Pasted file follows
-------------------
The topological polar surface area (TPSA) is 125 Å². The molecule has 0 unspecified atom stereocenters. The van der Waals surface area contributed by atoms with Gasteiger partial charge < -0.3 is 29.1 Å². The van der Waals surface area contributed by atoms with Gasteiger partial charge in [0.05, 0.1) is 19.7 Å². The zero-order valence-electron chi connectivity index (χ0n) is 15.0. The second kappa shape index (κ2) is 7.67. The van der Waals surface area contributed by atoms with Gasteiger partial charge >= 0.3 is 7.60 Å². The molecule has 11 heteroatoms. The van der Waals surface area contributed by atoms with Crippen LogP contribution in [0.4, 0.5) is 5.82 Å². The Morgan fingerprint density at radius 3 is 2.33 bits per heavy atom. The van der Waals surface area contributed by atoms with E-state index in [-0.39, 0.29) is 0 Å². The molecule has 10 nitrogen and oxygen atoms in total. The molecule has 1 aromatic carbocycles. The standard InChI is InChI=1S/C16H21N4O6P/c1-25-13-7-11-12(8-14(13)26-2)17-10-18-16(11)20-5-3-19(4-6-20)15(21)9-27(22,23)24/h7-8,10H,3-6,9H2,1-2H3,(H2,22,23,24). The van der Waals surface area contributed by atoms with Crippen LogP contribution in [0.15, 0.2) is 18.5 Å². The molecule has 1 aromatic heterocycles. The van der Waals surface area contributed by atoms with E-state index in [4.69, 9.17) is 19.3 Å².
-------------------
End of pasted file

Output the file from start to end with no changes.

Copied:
The topological polar surface area (TPSA) is 125 Å². The molecule has 0 unspecified atom stereocenters. The van der Waals surface area contributed by atoms with Gasteiger partial charge < -0.3 is 29.1 Å². The van der Waals surface area contributed by atoms with Gasteiger partial charge in [0.05, 0.1) is 19.7 Å². The zero-order valence-electron chi connectivity index (χ0n) is 15.0. The second kappa shape index (κ2) is 7.67. The van der Waals surface area contributed by atoms with Gasteiger partial charge >= 0.3 is 7.60 Å². The molecule has 11 heteroatoms. The van der Waals surface area contributed by atoms with Crippen LogP contribution in [0.4, 0.5) is 5.82 Å². The Morgan fingerprint density at radius 3 is 2.33 bits per heavy atom. The van der Waals surface area contributed by atoms with E-state index in [-0.39, 0.29) is 0 Å². The molecule has 10 nitrogen and oxygen atoms in total. The molecule has 1 aromatic carbocycles. The standard InChI is InChI=1S/C16H21N4O6P/c1-25-13-7-11-12(8-14(13)26-2)17-10-18-16(11)20-5-3-19(4-6-20)15(21)9-27(22,23)24/h7-8,10H,3-6,9H2,1-2H3,(H2,22,23,24). The van der Waals surface area contributed by atoms with Crippen LogP contribution in [0.15, 0.2) is 18.5 Å². The molecule has 1 aromatic heterocycles. The van der Waals surface area contributed by atoms with E-state index in [4.69, 9.17) is 19.3 Å².